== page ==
Commonly in FEM the object is represented by a simplified triangular mesh cage which is used as a deformer for the main object mesh. The triangles are dealt with in a fairly individual way to determine how forces work upon them before working out how they impart force onto adjacent triangles.

One difficult part here is how you describe the material used in each triangle. This will determine how the triangle responds to various forces/effects and can make the difference between the simulation seeming real and looking terrible.

This method you will find all over the place and is used in high detail for modelling complex simulations for use in engineering. A common example is modelling how an impact affects a car and those inside it, so various designs can be tested before a working prototype is put through crash testing.

This is mostly a technique for breaking your problem down into managable sets and it's expandable to simulate many physical phenomenon, such as heat transfer or fluid movement. You should be able to find many articles, and probably sample code, around the place, but here is a place to start.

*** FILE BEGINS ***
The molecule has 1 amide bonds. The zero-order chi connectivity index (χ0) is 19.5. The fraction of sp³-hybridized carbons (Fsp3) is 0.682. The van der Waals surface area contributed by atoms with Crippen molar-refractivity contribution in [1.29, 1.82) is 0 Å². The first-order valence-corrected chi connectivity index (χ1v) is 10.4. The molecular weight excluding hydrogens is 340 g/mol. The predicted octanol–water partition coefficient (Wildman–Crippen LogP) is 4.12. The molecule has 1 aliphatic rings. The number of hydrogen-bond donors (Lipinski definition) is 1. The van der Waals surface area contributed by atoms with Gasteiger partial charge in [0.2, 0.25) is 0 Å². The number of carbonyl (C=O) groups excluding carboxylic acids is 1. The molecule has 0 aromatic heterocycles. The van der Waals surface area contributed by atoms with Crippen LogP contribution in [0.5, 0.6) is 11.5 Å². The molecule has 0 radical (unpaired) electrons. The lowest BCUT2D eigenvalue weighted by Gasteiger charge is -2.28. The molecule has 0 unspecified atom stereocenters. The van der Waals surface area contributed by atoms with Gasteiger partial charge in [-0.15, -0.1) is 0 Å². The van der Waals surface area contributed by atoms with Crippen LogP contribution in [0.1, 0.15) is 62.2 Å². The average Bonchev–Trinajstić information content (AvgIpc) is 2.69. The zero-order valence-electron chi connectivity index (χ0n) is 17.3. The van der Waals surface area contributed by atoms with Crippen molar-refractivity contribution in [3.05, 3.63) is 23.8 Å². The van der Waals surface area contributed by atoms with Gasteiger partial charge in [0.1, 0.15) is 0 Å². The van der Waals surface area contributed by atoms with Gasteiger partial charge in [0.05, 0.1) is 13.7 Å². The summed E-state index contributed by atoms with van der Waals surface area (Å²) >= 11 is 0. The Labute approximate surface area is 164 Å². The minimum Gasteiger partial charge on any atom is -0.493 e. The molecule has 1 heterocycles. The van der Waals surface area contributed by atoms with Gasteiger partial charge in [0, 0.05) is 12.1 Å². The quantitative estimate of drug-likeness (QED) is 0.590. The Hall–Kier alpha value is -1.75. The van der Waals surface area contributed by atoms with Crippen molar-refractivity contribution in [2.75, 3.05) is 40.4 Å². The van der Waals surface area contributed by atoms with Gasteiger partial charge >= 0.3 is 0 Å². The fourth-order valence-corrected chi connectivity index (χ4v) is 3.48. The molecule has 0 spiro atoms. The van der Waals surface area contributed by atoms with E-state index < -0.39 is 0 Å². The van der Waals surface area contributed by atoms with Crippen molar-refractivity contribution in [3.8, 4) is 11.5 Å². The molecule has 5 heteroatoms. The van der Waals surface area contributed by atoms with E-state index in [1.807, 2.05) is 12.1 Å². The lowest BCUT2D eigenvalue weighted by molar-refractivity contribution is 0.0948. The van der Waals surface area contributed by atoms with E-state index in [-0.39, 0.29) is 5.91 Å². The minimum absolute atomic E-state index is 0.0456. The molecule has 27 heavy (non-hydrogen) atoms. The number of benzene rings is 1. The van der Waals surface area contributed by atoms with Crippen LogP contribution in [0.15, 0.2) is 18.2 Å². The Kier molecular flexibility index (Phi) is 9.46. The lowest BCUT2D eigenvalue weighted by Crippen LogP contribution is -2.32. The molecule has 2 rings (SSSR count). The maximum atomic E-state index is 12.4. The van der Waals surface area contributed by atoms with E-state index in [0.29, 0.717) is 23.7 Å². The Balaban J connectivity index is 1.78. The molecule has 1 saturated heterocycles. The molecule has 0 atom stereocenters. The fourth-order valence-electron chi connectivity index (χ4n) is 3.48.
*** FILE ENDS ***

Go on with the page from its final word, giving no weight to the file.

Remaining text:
## Conclusion

This is a massive topic and will require a lot of research before picking the method you like for your purpose. My main advice is to remember that we are making games, not simulation software, so whichever method you use in the end, make sure it looks good, plays well, remains stable/bug free and, above all, is really good fun.

I'm doing something similar.

What I'v done until now is to have

• a procedurally generated terrain
• a structure of the world which could fit my needs (a 3d matrix or an octree)
• function to modify the base structure (i.e. a dig() function which for example removes a quantum of cells from the world structure)

If you never dealt with procedural generation of terrain, you should indeed read some arcticle, because it is a very broad subject. You should choose algorithms depending on your needs of preformance/precision/speed/etc. Basically you have to choose an algorithm for pseudo randomly generate the structure and then another one to render it.

I will link you something I found of interest which could help you out as I have a little more time to re-arrange things. By the while you could start reading something more generic about procedural geenration of terrain. Then I will link documentation I refered to about Perlin/Simplex noyse algorithms for pseudo random generation and Marching Cubes and Marching Tetrahedra algorithm for rendering (for which you could start looking by yourself)